Care, Understanding, Agreement: In Search of a Way Forward in Sexual and Gender Minority Health
Sexual and gender minorities who struggle to get basic health care also face life-threatening knowledge gaps – even if they have a doctor.
“We have people fighting for their lives, fighting for access to health care, fighting to be seen, and we realize that we don’t even understand what lab values a doctor is supposed to refer to. diabetes screenings, or for medications for transgender and other gender-diverse patients,” said Professor Kate Whetten.
Whetten, a population health scientist at Duke, is among the organizers of a two-day symposium designed in part to identify research needed for better-informed medical care and policy for these underserved communities.
The event, which takes place online March 21-22, is hosted by the Duke Sexual And Gender Minority Health Program, of which Whetten is co-director with Professor Sara LeGrand and Professor Sarah “Sadie” Wilson. Topics include the interactions between race, aging, and neurodivergence in gender and sexual minority health care, health, and well-being.
The list of speakers is headed by Admiral Rachel Levine, a pediatrician and – as US undersecretary of health – the first openly transgender holder of a position requiring Senate confirmation. The list also includes several doctors, researchers and activists from across sexual and gender identity spectra – many of whom fundamentally disagree on the way forward.
“Even within communities that support transgender and gender diverse people, there is incredible disagreement about what we should be doing,” Whetten said.
“We’re creating a space where people who have quite different beliefs can come together and air their differences, why they have them, and what would convince them to believe differently.”
One of the thorniest issues is whether too many teens are trying to transition, and how athletes of various genders can participate fairly in sports historically divided along traditional gender binary lines.
For sports participation, “We’re going to ask what biologically leveling the playing field would really look like and whether being transgender has any place in that discussion,” Whetten said. “For adolescent transitions, we’re going to ask ourselves what we need to learn and look for in order to be sure that the best possible care is provided.”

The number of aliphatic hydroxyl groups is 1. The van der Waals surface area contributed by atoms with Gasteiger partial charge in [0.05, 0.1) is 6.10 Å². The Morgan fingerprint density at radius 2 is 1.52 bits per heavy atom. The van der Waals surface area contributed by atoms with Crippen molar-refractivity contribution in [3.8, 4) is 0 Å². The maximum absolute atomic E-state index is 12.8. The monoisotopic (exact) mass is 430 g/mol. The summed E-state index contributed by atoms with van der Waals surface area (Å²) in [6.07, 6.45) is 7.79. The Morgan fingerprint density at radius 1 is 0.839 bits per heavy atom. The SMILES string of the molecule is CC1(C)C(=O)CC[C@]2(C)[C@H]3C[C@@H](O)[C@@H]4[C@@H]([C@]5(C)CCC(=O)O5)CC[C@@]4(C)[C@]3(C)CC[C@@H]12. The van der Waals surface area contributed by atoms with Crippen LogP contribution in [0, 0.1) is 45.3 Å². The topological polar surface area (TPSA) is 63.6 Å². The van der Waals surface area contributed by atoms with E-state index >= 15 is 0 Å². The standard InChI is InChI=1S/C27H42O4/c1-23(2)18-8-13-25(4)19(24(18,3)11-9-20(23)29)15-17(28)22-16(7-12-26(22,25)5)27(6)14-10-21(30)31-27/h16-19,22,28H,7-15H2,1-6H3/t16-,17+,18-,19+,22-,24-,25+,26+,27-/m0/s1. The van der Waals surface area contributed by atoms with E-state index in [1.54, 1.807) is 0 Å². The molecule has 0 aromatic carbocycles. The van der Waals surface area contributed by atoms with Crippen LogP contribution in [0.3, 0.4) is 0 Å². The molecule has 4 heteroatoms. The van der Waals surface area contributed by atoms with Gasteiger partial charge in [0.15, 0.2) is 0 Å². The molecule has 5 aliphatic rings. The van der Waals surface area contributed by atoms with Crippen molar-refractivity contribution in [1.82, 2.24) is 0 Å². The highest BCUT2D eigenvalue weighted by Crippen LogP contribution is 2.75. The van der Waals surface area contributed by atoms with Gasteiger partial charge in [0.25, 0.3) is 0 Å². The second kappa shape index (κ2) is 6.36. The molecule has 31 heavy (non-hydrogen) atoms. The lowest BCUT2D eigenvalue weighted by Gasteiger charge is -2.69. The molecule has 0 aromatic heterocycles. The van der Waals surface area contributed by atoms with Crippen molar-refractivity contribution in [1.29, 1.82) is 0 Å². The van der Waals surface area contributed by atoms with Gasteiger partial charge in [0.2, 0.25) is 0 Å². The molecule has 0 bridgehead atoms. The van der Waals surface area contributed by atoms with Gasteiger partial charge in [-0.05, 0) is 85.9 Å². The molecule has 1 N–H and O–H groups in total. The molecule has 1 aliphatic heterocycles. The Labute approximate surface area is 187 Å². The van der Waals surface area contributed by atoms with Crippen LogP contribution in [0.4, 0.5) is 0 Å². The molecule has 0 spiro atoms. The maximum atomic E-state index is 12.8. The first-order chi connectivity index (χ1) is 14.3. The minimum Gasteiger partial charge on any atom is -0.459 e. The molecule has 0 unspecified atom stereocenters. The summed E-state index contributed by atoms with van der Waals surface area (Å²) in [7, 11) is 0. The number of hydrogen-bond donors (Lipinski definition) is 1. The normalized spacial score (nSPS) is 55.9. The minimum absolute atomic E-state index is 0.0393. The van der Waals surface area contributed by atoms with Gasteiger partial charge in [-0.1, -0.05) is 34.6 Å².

The extent of the disagreements is such that calling the event was difficult.
“People have been trying to do this kind of conference for the last two years and haven’t been able to do it,” Whetten said. “I was told we couldn’t do it, because people weren’t sitting in the same room. And I felt really confident that we could, in part because my home base is at the Sanford School of Public Policy, where we’re really good at having tough discussions.
The event is open to the public. For more information and to register, click here. The inaugural Pauli Murray Awards for Sexual and Gender Diversity will be presented at the symposium by Rosita Stevens-Holsey. The awards, created in partnership with the Pauli Murray Center and Family, will go to recipients “who embody the traits of the Durham legend, who will keep their tireless spirit alive and who, through their work, make the world a place in which Pauli Murray would have thrived today,” Whetten said. “We will also be awarding the first Promising SGM Researcher Award.”
The Duke Sexual And Gender Minority Health Program was launched in 2020. Its work includes an effort by Duke to create the first prospective national registry of transgender and gender-diverse patients in the United States, which will provide the clinical data needed to answer questions on the risks and benefits of gender-affirming hormonal and surgical interventions. Duke also plans to open an additional clinic to combine gender-related services.
“We want to become the training center for, at a minimum, academic institutions and hospitals in the South and the Global South,” Whetten said. “We can be the place where we can have these difficult policy and care discussions.”